This October I was fortunate enough to attend No Dig Madrid where I tapped in to the rich seam of ingenuity and practicality that characterises the trenchless industry. I have so many ideas for articles that I am not quite sure where to start, from developments in sensors and locators; repair robots and pipe liners; pipe materials and fi lter systems to faster HDD rigs and clever innovations that combine tunnelling with trenching.
From the UK where many trenchless methods were born, the history of no dig techniques dates back decades, so it is exciting to hear of well established methods being embraced in new markets.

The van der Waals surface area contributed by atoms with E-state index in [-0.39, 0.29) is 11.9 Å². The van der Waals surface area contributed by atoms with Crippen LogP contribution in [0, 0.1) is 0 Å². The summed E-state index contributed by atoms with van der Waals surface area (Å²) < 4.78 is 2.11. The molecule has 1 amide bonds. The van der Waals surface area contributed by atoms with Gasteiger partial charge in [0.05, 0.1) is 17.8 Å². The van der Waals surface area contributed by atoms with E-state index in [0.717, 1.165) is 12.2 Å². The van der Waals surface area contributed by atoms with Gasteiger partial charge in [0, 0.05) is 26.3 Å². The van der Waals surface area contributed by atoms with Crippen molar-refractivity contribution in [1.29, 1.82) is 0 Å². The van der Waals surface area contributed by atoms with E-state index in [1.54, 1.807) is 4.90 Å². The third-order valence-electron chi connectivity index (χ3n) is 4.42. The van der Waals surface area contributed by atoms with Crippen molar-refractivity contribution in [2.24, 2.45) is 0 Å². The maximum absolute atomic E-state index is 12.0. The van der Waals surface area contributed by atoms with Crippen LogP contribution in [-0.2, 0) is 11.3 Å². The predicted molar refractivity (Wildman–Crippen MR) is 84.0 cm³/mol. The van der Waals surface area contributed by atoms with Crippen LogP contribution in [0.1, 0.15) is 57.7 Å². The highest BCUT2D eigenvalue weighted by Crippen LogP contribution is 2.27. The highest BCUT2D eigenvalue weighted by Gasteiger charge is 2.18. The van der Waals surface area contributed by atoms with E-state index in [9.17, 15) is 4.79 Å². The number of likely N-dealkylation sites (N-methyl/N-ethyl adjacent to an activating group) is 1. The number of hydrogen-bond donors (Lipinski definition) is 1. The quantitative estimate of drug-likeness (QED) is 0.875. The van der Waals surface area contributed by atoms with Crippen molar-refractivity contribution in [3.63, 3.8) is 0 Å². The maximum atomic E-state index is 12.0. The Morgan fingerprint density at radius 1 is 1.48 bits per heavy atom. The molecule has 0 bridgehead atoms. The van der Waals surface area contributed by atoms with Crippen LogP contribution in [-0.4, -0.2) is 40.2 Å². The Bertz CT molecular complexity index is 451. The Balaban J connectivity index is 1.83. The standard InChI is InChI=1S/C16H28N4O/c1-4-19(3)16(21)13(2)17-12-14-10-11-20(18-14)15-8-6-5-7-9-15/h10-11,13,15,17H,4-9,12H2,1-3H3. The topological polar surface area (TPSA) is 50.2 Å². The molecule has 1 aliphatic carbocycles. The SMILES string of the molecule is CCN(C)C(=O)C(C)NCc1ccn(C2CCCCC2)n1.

The UK’s House of Lords committee on economic affairs has been hearing evidence on the potential impact on the exploitation of the country’s substantial shale gas resource. From the evidence given it is clear that there is a lot of work to be done to determine the true impacts of hydraulic fracturing.
The topics covered in this month’s issue of Underground Utilities have more in common than may be obvious at a first glance.
When the first issue of Underground Utilities was launched in February 2012 it contained a host of features that illustrated the diversity of construction methods present in the utilities sector. From clever adaptation of German plows to lay HDPE gas lines in Australia, to the pioneering use of guided auger boring on 1200mm diameter pipelines in the north of England, it was clear that here was an industry rich in technical innovation.